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Sponsored briefing: The lawyer’s lawyer

The risks and exposures facing law firms have dramatically changed over the last decade. The legal industry now faces a significantly more complex risk landscape and one that will continue to evolve as technology transforms the way firms operate.The risks and exposures facing law firms have dramatically changed over the last decade. The legal industry now faces a significantly more complex risk landscape and one that will continue to evolve as technology transforms the way firms operate.

That is certainly the view of Sarah Clover, partner in Clyde & Co’s specialist lawyers’ liability practice. She believes that while the risk landscape is already more complex than ten years ago, new products and services will shape and test the boundaries of liability, and law firm’s regulatory and ethical obligations.

Clover says: ‘Working alongside our clients to identify the current and future threats facing their organisations, it is apparent that law firms continue to face pressure from consolidation, globalisation, increased regulation and ethical dilemmas, but in the near future this list will continue to grow rapidly.

‘As law firms find ways to operate using technology, automation, data analytics and artificial intelligence, to name a few, their exposures will become increasingly more complex.’

Clyde & Co’s specialist lawyers’ liability practice has defended the interests of law firms for over 40 years. The team has in it a large number of solicitors whose practices are dedicated to lawyers’ liability and regulatory work. Firms will be familiar with the work of partners such as Richard Harrison, Andrew Blair, Fergal Cathie, Neil Jamieson, James Preece, Tony Nurse-Marsh, Clive Brett, Tom White and Helen Rowlands. The current team’s roots stem from lawyers’ professional liability, their predecessors having drafted the first solicitors’ professional liability policy in 1928 and devised the first professional liability insurance scheme for solicitors in the mid-1970s.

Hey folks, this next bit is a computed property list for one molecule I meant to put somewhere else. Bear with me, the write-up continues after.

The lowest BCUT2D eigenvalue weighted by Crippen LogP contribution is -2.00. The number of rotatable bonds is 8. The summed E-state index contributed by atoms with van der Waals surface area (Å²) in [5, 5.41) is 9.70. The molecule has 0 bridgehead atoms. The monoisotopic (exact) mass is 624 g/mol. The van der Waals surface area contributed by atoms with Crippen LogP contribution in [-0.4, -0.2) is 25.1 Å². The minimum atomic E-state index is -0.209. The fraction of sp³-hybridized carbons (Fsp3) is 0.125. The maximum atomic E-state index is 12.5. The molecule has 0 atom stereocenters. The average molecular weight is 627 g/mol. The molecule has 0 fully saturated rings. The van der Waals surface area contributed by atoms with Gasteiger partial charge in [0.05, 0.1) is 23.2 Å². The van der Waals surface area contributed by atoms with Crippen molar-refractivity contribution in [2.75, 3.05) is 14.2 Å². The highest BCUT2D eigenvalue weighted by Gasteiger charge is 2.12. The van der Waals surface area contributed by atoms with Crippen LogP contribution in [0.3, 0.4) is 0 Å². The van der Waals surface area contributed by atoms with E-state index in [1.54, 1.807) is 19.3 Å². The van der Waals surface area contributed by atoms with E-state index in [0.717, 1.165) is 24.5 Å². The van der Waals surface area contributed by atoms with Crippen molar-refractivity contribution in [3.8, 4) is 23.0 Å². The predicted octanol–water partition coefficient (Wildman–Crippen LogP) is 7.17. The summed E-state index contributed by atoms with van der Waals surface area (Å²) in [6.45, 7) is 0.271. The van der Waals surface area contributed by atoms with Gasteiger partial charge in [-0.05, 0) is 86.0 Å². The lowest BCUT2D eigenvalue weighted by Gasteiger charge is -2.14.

It has acted in a series of landmark cases that have developed professional liability law. A very few of the notable highlights include:

  • The Football League v Edge Ellison [2006] EWHC 1462 (Ch), led by Clover, which looked at the boundary between legal and commercial advice.
  • Paragon Finance plc v Freshfields [1999] EWCA Civ 955, led by former Barlow Lyde & Gilbert senior partner Richard Dedman, which concerned the extent of the implied waiver of privilege by a client suing his solicitor.
  • More recently, Solicitors Regulation Authority v Leigh Day & ors [2018] EWHC 2726, led by Fergal Cathie, was the most high-profile and longest-running disciplinary prosecution ever brought by the Solicitors Regulation Authority.

Although the team has acted for over 40 of the top 50 law firms over many years, they will not descend into specifics, client confidentiality and discretion being of paramount importance to them.

Current risk landscape

According to Clover, some of the key threats currently facing law firms include:

Globalised civil exposures: The threat of civil claims is nothing new, but law firms are increasingly facing claims of greater severity and complexity. As firms operate in a more globalised marketplace, a growing number of liability claims traverse jurisdictional boundaries. Law firms must also grapple with a changing litigation environment, not least the growing prevalence of litigation funders who view professional liability claims as an attractive hunting ground.